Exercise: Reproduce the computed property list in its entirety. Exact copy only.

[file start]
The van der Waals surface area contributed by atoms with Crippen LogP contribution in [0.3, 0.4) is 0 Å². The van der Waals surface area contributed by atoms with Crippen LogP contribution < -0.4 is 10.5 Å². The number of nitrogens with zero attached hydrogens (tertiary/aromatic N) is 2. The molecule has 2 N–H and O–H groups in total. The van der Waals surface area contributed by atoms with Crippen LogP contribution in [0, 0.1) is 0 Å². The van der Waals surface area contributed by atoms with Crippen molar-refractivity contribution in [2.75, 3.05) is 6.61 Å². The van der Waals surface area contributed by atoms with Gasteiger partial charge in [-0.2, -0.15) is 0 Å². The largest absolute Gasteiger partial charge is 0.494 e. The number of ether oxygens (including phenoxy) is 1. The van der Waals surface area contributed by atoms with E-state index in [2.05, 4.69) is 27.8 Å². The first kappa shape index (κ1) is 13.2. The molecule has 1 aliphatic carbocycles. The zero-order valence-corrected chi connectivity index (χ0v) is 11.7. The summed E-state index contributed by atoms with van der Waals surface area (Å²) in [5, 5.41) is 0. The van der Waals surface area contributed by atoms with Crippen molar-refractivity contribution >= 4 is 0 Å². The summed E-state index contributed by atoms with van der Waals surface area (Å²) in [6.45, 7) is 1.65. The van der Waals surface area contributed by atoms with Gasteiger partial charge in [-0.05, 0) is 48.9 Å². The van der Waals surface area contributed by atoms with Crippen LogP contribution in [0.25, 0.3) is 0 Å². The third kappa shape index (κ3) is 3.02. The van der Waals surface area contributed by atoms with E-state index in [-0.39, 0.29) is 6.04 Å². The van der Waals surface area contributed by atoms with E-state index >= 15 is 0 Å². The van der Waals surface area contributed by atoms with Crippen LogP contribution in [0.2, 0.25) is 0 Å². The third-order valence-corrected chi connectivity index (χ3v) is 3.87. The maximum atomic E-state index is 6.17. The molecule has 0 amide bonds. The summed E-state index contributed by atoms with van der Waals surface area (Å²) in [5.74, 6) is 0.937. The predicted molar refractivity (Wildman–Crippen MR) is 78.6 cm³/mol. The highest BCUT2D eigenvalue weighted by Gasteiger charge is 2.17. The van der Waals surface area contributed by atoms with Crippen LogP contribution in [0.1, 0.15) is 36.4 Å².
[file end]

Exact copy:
The van der Waals surface area contributed by atoms with Crippen LogP contribution in [0.3, 0.4) is 0 Å². The van der Waals surface area contributed by atoms with Crippen LogP contribution < -0.4 is 10.5 Å². The number of nitrogens with zero attached hydrogens (tertiary/aromatic N) is 2. The molecule has 2 N–H and O–H groups in total. The van der Waals surface area contributed by atoms with Crippen LogP contribution in [0, 0.1) is 0 Å². The van der Waals surface area contributed by atoms with Crippen molar-refractivity contribution in [2.75, 3.05) is 6.61 Å². The van der Waals surface area contributed by atoms with Gasteiger partial charge in [-0.2, -0.15) is 0 Å². The largest absolute Gasteiger partial charge is 0.494 e. The number of ether oxygens (including phenoxy) is 1. The van der Waals surface area contributed by atoms with E-state index in [2.05, 4.69) is 27.8 Å². The first kappa shape index (κ1) is 13.2. The molecule has 1 aliphatic carbocycles. The zero-order valence-corrected chi connectivity index (χ0v) is 11.7. The summed E-state index contributed by atoms with van der Waals surface area (Å²) in [5, 5.41) is 0. The van der Waals surface area contributed by atoms with Crippen molar-refractivity contribution >= 4 is 0 Å². The summed E-state index contributed by atoms with van der Waals surface area (Å²) in [6.45, 7) is 1.65. The van der Waals surface area contributed by atoms with Gasteiger partial charge in [-0.05, 0) is 48.9 Å². The van der Waals surface area contributed by atoms with Crippen LogP contribution in [0.25, 0.3) is 0 Å². The third kappa shape index (κ3) is 3.02. The van der Waals surface area contributed by atoms with E-state index in [-0.39, 0.29) is 6.04 Å². The van der Waals surface area contributed by atoms with E-state index >= 15 is 0 Å². The van der Waals surface area contributed by atoms with Crippen LogP contribution in [0.2, 0.25) is 0 Å². The third-order valence-corrected chi connectivity index (χ3v) is 3.87. The maximum atomic E-state index is 6.17. The molecule has 0 amide bonds. The summed E-state index contributed by atoms with van der Waals surface area (Å²) in [5.74, 6) is 0.937. The predicted molar refractivity (Wildman–Crippen MR) is 78.6 cm³/mol. The highest BCUT2D eigenvalue weighted by Gasteiger charge is 2.17. The van der Waals surface area contributed by atoms with Crippen LogP contribution in [0.1, 0.15) is 36.4 Å².